The thing with LinkedIn (you can throw rotten tomatoes at me if you want for this!) is that it feels a bit redundant because I just have my twitter stream feed into my LI profile. I still log in about once a week to check my inbox and review invites to connect, but overall I’m still struggling to get into a groove over there. It lacks that real time feel of twitter/facebook.

    So many of the conversations are just people trolling for free content for their own sites or for work. Bleh.

    That said, I’m trying to be focused with the Groups I join and then see if there’s opportunity for meaningful discussion.

    LI still feels more geared to corporate than entrepreneurland, but I’m willing to keep testing 😉

    Thanks Raz!

    PS: I’m definitely going to check out the ability to add a WP plugin which will be interesting to test.

    • http://www.razchorev.com Raz Chorev

      Karri – ou’re right. Linkedin is definitely geared more towards corporates, but there are still opportunities for entrepreneurs to use it, very successfully.
      For example:
      1. Some entrepreneurs still need to sell to corporates, right? Isn’t it a great resource, to find the right people to talk to, bypassing the “gate keepers”?
      2. Entrepreneurs, at various stages, will need to engage service providers, and hire people, right? Is there a better place to find these people, particularly when you can have your network to recommend them?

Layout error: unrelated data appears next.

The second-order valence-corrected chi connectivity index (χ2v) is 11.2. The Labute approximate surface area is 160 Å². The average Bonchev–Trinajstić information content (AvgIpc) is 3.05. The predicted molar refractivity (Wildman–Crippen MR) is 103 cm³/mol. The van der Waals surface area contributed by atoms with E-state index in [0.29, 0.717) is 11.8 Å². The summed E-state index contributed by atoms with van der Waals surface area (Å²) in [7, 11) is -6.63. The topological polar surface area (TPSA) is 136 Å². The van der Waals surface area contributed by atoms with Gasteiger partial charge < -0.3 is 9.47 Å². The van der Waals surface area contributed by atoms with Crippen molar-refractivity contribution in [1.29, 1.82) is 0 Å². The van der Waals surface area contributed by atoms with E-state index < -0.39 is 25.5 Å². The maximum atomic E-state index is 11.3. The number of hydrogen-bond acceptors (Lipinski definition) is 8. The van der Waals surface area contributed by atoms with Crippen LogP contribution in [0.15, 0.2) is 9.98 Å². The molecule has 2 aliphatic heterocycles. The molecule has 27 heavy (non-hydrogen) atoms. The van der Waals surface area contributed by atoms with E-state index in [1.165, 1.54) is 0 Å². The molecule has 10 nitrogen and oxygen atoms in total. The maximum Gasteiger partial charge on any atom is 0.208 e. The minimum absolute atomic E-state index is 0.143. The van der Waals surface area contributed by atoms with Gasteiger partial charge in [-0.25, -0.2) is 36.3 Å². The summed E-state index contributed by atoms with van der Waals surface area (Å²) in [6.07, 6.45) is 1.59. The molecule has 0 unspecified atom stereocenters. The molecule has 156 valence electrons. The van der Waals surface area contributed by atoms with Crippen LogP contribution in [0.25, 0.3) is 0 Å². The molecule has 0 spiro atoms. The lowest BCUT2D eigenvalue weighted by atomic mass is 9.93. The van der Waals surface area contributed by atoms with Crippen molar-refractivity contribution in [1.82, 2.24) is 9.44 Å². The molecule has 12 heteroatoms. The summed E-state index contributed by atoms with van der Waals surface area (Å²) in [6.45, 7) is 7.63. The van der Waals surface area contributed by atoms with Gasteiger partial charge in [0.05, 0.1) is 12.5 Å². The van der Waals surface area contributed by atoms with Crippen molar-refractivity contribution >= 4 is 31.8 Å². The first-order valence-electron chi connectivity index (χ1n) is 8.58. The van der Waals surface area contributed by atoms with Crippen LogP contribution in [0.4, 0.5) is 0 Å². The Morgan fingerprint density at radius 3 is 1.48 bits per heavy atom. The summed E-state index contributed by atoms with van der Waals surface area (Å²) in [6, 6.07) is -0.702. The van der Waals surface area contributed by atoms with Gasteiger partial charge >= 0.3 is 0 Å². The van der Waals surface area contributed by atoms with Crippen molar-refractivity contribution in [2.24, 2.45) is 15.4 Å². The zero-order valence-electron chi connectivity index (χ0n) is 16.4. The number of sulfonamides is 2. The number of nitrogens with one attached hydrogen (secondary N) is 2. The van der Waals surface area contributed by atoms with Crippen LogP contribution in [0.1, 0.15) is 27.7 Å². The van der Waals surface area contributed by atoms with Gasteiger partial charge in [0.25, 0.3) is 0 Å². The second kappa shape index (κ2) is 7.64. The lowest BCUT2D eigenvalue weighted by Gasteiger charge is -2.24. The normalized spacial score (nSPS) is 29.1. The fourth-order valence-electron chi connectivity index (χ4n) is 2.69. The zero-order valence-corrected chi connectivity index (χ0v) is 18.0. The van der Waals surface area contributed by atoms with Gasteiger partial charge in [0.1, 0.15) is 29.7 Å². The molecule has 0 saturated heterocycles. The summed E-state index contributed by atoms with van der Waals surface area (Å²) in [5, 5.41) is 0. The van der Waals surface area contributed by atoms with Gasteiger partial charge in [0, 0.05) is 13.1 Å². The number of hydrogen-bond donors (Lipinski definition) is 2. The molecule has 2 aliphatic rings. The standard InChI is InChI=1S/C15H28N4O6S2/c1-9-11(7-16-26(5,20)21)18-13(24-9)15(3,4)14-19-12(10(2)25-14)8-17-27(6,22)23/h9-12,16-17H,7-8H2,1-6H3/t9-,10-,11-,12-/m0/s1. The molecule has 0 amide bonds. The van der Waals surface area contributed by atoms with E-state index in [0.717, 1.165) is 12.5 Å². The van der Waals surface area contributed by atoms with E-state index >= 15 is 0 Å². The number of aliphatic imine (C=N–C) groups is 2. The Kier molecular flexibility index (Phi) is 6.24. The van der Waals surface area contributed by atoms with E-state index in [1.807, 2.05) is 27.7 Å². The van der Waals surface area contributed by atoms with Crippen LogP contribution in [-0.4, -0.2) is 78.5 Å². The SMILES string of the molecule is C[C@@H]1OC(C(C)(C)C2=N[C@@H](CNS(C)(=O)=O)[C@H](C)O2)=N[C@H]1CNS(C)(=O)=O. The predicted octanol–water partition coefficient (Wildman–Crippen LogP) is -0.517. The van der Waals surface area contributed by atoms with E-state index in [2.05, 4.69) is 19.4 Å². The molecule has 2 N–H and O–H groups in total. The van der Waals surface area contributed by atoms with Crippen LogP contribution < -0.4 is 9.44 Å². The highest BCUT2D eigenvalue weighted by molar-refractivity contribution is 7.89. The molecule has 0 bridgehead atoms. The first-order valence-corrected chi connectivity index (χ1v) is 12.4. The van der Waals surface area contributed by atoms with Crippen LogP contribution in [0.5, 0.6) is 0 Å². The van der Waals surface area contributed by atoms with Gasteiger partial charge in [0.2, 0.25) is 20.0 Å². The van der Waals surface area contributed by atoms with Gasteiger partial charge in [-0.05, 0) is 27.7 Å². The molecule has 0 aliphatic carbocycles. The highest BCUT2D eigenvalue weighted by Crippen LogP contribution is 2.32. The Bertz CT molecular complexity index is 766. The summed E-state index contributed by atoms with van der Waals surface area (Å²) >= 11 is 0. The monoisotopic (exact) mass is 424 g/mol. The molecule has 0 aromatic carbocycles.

3. I use Linkedin to keep in touch with EVERYBODY I meet with in a business setting. They can work in a ABC company today, in one capacity, and be useless to me. Tomorrow, they can get a promotion, or move to a different company, in a more senior role, and now can really help me in my business.
      4. The essence of the network, is not just who is connected to you. It’s also who they are connected to, and who they know. To be a successful entrepreneur, the most important thing is (regardless of your product, service, or business acumen) is how many people know about you. Expending your circle of influence becomes a lot more manageable with Linkedin.
      (consider the above *throwing rotten tomatoes”….) :)

      Linkedin is not supposed to be another Twitter or Facebook. Although it is regarded as a social media or social networking platform, the thought process of the users should be completely different. IMHO…

  • http://www.magnoliasolutions.com.au Nancy Georges

    thanks Raz
    I am going to canvas these tonight at Social Media Women – we are talking about LinkedIn :-)

  • Danielle Uskovic

    Raz, thanks for sharing your expertise on LinkedIn. Really good quality content. My company is currently exploring new ways to use linkedin and this information will help